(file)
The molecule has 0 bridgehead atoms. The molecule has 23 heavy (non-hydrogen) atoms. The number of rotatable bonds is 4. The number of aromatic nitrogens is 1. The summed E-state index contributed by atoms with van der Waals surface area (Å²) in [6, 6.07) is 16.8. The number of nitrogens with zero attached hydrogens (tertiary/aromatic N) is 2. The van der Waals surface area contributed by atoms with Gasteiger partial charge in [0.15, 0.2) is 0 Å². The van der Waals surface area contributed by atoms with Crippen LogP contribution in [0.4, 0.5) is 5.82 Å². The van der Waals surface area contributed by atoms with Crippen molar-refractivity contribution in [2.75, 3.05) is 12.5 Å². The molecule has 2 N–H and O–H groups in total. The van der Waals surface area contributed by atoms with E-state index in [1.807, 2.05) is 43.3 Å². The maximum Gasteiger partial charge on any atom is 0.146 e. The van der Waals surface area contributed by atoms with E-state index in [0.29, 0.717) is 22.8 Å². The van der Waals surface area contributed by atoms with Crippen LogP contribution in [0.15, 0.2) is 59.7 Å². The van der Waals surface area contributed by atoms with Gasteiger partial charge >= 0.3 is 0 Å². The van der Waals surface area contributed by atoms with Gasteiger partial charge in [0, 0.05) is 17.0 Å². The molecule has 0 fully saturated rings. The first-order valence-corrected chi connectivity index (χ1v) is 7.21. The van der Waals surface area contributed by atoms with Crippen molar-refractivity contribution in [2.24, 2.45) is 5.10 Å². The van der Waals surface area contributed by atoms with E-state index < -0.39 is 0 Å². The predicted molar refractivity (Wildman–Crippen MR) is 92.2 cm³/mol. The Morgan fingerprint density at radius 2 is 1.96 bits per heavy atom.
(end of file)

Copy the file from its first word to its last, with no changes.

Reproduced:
The molecule has 0 bridgehead atoms. The molecule has 23 heavy (non-hydrogen) atoms. The number of rotatable bonds is 4. The number of aromatic nitrogens is 1. The summed E-state index contributed by atoms with van der Waals surface area (Å²) in [6, 6.07) is 16.8. The number of nitrogens with zero attached hydrogens (tertiary/aromatic N) is 2. The van der Waals surface area contributed by atoms with Gasteiger partial charge in [0.15, 0.2) is 0 Å². The van der Waals surface area contributed by atoms with Crippen LogP contribution in [0.4, 0.5) is 5.82 Å². The van der Waals surface area contributed by atoms with Crippen molar-refractivity contribution in [2.75, 3.05) is 12.5 Å². The molecule has 2 N–H and O–H groups in total. The van der Waals surface area contributed by atoms with E-state index in [1.807, 2.05) is 43.3 Å². The maximum Gasteiger partial charge on any atom is 0.146 e. The van der Waals surface area contributed by atoms with E-state index in [0.29, 0.717) is 22.8 Å². The van der Waals surface area contributed by atoms with Crippen LogP contribution in [0.15, 0.2) is 59.7 Å². The van der Waals surface area contributed by atoms with Gasteiger partial charge >= 0.3 is 0 Å². The van der Waals surface area contributed by atoms with Gasteiger partial charge in [0, 0.05) is 17.0 Å². The molecule has 0 fully saturated rings. The first-order valence-corrected chi connectivity index (χ1v) is 7.21. The van der Waals surface area contributed by atoms with Crippen molar-refractivity contribution in [2.24, 2.45) is 5.10 Å². The van der Waals surface area contributed by atoms with E-state index < -0.39 is 0 Å². The predicted molar refractivity (Wildman–Crippen MR) is 92.2 cm³/mol. The Morgan fingerprint density at radius 2 is 1.96 bits per heavy atom.